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Teaching poetry: activities and lesson ideas

teaching poetry

Poetry isn’t just enjoyable to read: it’s also a great way to explore the structure of language and introduce children to the wonders of creative writing! 

To celebrate National Poetry Day, taking place on the 6th of October, we’ve compiled a list of our favourite poetry activities and lesson ideas for KS1 and KS2. Check them out below!

In this blog, jump to:


Poetry activities for KS1

Lesson idea 1: introducing poetry and rhyme

  1. Read a selection of poems to your class

From ‘Old Mother Hubbard’ to ‘The Owl and the Pussycat’, there are lots of fantastic short poems that you can use to introduce young children to poetry. 

Choose a selection of your favourite short poems to read out loud to your class. After you finish each one, explore the structure of the poem with them, pointing out the short lines, rhyming words and, in more cases than you’d think, any made-up words! 

  1. Explore the use of rhyme

Using the same poems as in the first activity, ask each pupil to highlight the words that rhyme in each of them, using a different colour for each rhyming set. 

Once they’ve finished, encourage them to think of other words that rhyme with the ones they’ve highlighted. You could even make this into a challenge: the person who thinks of the most words wins!

  1. Play ‘It’s time: can you keep up the rhyme?’

Finally, now that your pupils are in the rhyming spirit, challenge them to speak exclusively in rhyme. Whoever keeps up their rhyming for the longest wins! 

As a quick warning: this game can become quite hectic (and a little silly) as children get more and more into it, so we recommend only starting when you’re nearing the end of your lesson! 

Lesson idea 2: using DoodleEnglish to explore language

What better way to explore poetry and language than through thousands of fun, interactive exercises? 

Covering comprehension, spelling, grammar and punctuation, DoodleEnglish helps children to build key literacy skills and gain a genuine love of learning. And best of all, you can try it for free!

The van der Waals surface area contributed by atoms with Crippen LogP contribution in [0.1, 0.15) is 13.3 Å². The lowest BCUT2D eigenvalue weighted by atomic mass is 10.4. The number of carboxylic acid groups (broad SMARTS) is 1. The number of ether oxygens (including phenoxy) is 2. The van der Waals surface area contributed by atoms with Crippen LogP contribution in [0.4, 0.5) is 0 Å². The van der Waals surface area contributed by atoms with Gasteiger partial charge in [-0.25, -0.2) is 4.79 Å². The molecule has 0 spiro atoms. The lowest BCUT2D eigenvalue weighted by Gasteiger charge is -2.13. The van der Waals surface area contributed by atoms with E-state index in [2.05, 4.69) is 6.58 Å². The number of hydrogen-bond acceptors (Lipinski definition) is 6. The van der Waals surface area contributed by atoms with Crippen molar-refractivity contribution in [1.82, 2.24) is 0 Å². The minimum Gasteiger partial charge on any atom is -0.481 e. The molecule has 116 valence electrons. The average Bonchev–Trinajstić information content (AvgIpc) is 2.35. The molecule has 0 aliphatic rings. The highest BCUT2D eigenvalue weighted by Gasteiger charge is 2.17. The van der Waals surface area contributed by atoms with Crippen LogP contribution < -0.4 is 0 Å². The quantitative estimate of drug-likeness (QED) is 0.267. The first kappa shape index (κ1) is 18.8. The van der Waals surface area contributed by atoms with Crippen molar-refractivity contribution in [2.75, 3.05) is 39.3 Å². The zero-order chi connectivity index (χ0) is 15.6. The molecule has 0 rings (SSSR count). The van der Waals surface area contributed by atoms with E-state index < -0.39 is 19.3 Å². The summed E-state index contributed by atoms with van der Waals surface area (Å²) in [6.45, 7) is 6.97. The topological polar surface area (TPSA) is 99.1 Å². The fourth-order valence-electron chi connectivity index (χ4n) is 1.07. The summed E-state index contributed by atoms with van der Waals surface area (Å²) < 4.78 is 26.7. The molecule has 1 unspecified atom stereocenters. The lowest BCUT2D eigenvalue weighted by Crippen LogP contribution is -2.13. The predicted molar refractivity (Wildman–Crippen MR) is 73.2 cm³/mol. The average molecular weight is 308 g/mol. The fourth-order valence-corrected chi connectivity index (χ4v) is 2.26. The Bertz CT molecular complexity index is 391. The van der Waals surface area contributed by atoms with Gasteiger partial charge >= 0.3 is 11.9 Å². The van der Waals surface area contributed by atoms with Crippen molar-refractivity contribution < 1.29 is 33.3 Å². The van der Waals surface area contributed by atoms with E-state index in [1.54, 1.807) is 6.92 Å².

Poetry ideas for KS2

Lesson idea 1: exploring the different types of poetry

  1. Introduce the different genres of poetry

From sonnets to haikus, it’s fair to say that there are more than a few forms of poetry! 

Share a selection of different poems with your class, challenging them to see if they can spot what makes each one different from the others. Once they’ve had a look and shared their ideas, let them know what type of poetry it is. 

This activity isn’t just a great way to introduce your pupils to different forms of writing. It’s also a handy way to demonstrate that a poem doesn’t have to rhyme to be classed as a ‘poem’!

  1. Encourage your pupils to create mini masterpieces 

Once they’ve had a look at a selection of different poems, ask them to choose their favourite style. Then, using the same structure as their poem of choice, encourage them to have a go at writing a verse of poetry in the same style.

Doing this is a fantastic way to encourage your pupils to really think about how poetry is constructed, helping them to see the impact that structure can have on a piece of writing. 

Lesson idea 2: creating your own poetry

  1. Use your in-class teaching for inspiration

Poetry activities are a great way to build on your in-class scheme of work. For example, if you’re currently reading a story together in class, you could have your pupils use it as inspiration for their very own poem!

Or, if your pupils have recently written their own short stories, encourage them to transform their tale into a poem. 

This activity is the perfect way to demonstrate how different forms of writing can completely change the tone and feel of a piece.

  1. Use poetry prompts

Poetry prompts are another great way to inspire your pupils in their own creative writing. But coming up with ideas can be tricky! 

If you’re not sure where to get started, why not use these titles to inspire your pupils?

  • The Spectacular Space Station
  • The Mysterious Mansion 
  • The Frightening Forest
  • The Wonderful Waterpark 
  • An Amazing Adventure 

Conclusion

And there we have it! With these poetry activities and lesson ideas up your sleeve, you can transform poetry into an exciting and fun topic that your pupils will always look forward to exploring.

For even more ways to learn about poetry, why not try DoodleEnglish? It’s filled with thousands of interactive exercises covering everything from sentence structure to language – and you can try it for absolutely free!

Or discover Doodle for schools

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